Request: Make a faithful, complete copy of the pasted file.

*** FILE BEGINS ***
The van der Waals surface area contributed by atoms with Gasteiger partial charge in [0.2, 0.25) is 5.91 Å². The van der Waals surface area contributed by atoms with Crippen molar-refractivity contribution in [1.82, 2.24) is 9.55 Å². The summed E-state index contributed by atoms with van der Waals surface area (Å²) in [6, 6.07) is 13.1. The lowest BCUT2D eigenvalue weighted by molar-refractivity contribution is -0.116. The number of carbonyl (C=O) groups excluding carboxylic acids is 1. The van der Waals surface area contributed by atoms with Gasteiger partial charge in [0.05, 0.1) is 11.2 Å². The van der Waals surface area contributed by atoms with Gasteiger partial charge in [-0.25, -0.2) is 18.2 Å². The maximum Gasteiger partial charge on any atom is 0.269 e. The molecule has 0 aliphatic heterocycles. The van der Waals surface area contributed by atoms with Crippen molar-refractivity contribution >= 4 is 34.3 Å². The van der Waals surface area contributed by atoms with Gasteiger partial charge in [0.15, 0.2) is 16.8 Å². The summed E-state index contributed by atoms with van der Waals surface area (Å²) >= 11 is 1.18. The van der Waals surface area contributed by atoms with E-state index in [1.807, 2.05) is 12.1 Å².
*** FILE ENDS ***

The van der Waals surface area contributed by atoms with Gasteiger partial charge in [0.2, 0.25) is 5.91 Å². The van der Waals surface area contributed by atoms with Crippen molar-refractivity contribution in [1.82, 2.24) is 9.55 Å². The summed E-state index contributed by atoms with van der Waals surface area (Å²) in [6, 6.07) is 13.1. The lowest BCUT2D eigenvalue weighted by molar-refractivity contribution is -0.116. The number of carbonyl (C=O) groups excluding carboxylic acids is 1. The van der Waals surface area contributed by atoms with Gasteiger partial charge in [0.05, 0.1) is 11.2 Å². The van der Waals surface area contributed by atoms with Gasteiger partial charge in [-0.25, -0.2) is 18.2 Å². The maximum Gasteiger partial charge on any atom is 0.269 e. The molecule has 0 aliphatic heterocycles. The van der Waals surface area contributed by atoms with Crippen molar-refractivity contribution >= 4 is 34.3 Å². The van der Waals surface area contributed by atoms with Gasteiger partial charge in [0.15, 0.2) is 16.8 Å². The summed E-state index contributed by atoms with van der Waals surface area (Å²) >= 11 is 1.18. The van der Waals surface area contributed by atoms with E-state index in [1.807, 2.05) is 12.1 Å².